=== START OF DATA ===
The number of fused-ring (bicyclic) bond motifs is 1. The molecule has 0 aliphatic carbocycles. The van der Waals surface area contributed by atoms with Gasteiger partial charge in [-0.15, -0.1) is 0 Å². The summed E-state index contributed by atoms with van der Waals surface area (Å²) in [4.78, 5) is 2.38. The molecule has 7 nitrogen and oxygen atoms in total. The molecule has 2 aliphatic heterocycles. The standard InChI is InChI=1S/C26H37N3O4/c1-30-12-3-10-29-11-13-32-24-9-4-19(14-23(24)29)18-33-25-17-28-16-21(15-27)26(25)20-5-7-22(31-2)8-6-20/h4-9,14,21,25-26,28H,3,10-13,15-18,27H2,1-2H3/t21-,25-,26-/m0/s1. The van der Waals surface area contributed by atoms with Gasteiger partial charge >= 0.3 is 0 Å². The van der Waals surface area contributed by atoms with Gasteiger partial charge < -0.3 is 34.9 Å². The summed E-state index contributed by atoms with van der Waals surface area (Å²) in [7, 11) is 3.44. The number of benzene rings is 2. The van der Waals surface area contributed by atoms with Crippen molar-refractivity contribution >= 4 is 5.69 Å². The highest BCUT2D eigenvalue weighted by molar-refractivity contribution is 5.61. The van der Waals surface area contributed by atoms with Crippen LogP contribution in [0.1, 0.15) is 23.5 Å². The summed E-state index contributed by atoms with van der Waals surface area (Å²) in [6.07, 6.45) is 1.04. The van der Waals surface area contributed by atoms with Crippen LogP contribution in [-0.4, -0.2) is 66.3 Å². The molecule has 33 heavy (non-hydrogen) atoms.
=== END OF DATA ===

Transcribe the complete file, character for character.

The number of fused-ring (bicyclic) bond motifs is 1. The molecule has 0 aliphatic carbocycles. The van der Waals surface area contributed by atoms with Gasteiger partial charge in [-0.15, -0.1) is 0 Å². The summed E-state index contributed by atoms with van der Waals surface area (Å²) in [4.78, 5) is 2.38. The molecule has 7 nitrogen and oxygen atoms in total. The molecule has 2 aliphatic heterocycles. The standard InChI is InChI=1S/C26H37N3O4/c1-30-12-3-10-29-11-13-32-24-9-4-19(14-23(24)29)18-33-25-17-28-16-21(15-27)26(25)20-5-7-22(31-2)8-6-20/h4-9,14,21,25-26,28H,3,10-13,15-18,27H2,1-2H3/t21-,25-,26-/m0/s1. The van der Waals surface area contributed by atoms with Gasteiger partial charge >= 0.3 is 0 Å². The van der Waals surface area contributed by atoms with Gasteiger partial charge < -0.3 is 34.9 Å². The summed E-state index contributed by atoms with van der Waals surface area (Å²) in [7, 11) is 3.44. The number of benzene rings is 2. The van der Waals surface area contributed by atoms with Crippen molar-refractivity contribution >= 4 is 5.69 Å². The highest BCUT2D eigenvalue weighted by molar-refractivity contribution is 5.61. The van der Waals surface area contributed by atoms with Crippen LogP contribution in [0.1, 0.15) is 23.5 Å². The summed E-state index contributed by atoms with van der Waals surface area (Å²) in [6.07, 6.45) is 1.04. The van der Waals surface area contributed by atoms with Crippen LogP contribution in [-0.4, -0.2) is 66.3 Å². The molecule has 33 heavy (non-hydrogen) atoms.